Measuring principle

From Wikipedia, the free encyclopedia
Jump to: navigation, search
A sender emits a wave which is scattered by an object. The backscattered part of the wave reaches a receiver: The measurement principle of sonar and radar devices.
Another visualization of the principle described by the caption of the previous diagram. The farther away the object, the longer the (backscattered) wave has to travel until it reaches the receiver.
To actually get a number describing the distance of the object, one has to know the velocity of the wave and the time it needs to travel from sender to receiver.

Concepts for describing aspects of nature by numbers are called physical quantities. Examples may range from counting fruit to reading a thermometer gauge to determine temperature.

Acquiring such a number, a set of such numbers or related numbers directly from a natural system is called measurement. Examples include counting fruit or using a ruler to measure length.

Often the concepts or ideas that define physical quantities offer themselves straightforward (time, length, ...). To directly assess the value or number of a physical quantity usually proves difficult when very small or very large values are to be measured or when one intends to obtain a high precision measurement. Again examples indicate actual proceedings: In practice, larger amounts of fruit won't be counted but sold by weight. Distances between villages may be measured by counting the rotations of a Surveyor's wheel. Thus this instrument has to be gauged to yield the proper number indicating the distance with respect to some reference.

Furthermore, there may exist innate properties of the natural phenomena that require special attention: Within the thermodynamics-related view on nature, the measurement of entropy could produce entropy itself. Measurements in domains of quantum theory are said to influence the measured quantity significantly.

Skilled devising of measurement methods and measurement instruments allows to circumvent these problems and nevertheless acquire useful data.

A measuring principle condenses the essentials of a method or an instrument for gaining the desired numbers.

Counting integers[edit]

An elementary measurement method. Used by humans without any device. And realized by mechanical and electronic automatons.

Dividing/multiplying integers -- Relating to a standard[edit]

Also an elementary measurement method. Multiples and fractions of a given standard value are related to an unknown value until its number of relation to the standard value is found.

Runtime measurement[edit]

This method uses the timing of reflected signals of a known velocity for measuring lengths. See also the images above.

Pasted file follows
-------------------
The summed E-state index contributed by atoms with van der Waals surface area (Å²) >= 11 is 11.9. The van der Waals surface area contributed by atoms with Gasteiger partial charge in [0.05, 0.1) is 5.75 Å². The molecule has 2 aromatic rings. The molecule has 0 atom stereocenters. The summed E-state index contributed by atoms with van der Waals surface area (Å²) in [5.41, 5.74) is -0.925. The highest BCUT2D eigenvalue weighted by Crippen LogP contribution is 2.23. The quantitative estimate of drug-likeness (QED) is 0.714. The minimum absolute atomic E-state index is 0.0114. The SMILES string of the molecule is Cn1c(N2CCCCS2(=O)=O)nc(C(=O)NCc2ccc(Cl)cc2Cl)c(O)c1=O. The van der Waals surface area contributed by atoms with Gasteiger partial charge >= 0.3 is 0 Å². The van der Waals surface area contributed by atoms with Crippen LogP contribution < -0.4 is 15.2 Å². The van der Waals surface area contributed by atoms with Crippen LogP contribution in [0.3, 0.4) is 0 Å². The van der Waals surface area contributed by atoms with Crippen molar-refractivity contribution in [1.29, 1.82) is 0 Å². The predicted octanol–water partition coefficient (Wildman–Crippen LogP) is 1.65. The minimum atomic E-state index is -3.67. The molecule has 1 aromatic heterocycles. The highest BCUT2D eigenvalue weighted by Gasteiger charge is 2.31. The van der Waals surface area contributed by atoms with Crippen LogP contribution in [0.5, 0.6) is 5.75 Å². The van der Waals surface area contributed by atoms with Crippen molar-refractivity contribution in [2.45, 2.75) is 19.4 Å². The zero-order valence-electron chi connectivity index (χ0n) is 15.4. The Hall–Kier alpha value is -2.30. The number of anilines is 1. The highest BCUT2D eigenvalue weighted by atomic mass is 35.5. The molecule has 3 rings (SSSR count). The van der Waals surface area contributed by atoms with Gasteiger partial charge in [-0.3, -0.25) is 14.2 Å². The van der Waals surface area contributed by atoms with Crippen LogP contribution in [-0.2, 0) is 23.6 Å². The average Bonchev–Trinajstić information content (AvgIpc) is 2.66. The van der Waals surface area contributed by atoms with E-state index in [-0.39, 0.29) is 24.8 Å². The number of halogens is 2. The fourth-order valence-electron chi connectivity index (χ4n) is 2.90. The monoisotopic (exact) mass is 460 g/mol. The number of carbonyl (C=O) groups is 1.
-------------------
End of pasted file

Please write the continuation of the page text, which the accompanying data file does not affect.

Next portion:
Integration — Summation[edit]

When rates of a physical quantity are readily accessible along some time-interval, integration over time becomes feasible to get the value of the physical quantity.

Impulse excitation technique[edit]

A small mechanical impulse causes a solid sample to vibrate. The vibration depends on elastic properties, density, geometry and inner structures (lattice or fissures). Some of these properties may be quantified others detected.

Comparing or/and fitting pre-calculated data[edit]

Mathematical models of the physical process (scattering, emission, absorption) allow to calculate expected data (spectra and diffraction pattern). The expected data can be compared with or fitted to the experimental data.

Identifying density differences via buoyancy difference[edit]

For the current purposes characterize a body by mass and volume (mass divided by volume gives the mass density of the body). In a gravitational (or other body force) field, and in a vacuum, the body experiences a transfer of momentum giving its weight. If the vacuum is substituted by a medium (water, air), then the body loses the weight of the displaced medium's volume (otherwise that volume of medium replaced into the remaining medium would not remain force-free). Reconsider the body and the body's volume made up by medium: Subtracting the respective vacuum-weights (body minus medium) gives the resultant, effective, net-weight of the body in the medium. Thus, any body immersed in a medium will show a weight smaller than its own vacuum-weight. Bodies with densities smaller than that of the medium will have a negative effective weight and experience a net pull against the force field. (The negative vacuum-weight of the medium is called buoyancy. Buoyancy can reduce the net-weight and even make it negative, causing objects to swim on the surface of the medium, like ships do on water.)

In a gravitational force field, in a vacuum, a pair of scales, balanced, shows that the samples have the same weight. If the volumes differ, so will the mass densities. When immersed in some fluid like air or water, different densities will experience different buoyancy-forces, because the displaced fluid amounts have the same density, but different volumes. And thus the scales will come out of balance.

The relation between sample and fluid densities, using the equality of the sample masses, allows to calculate one missing density value.

See also[edit]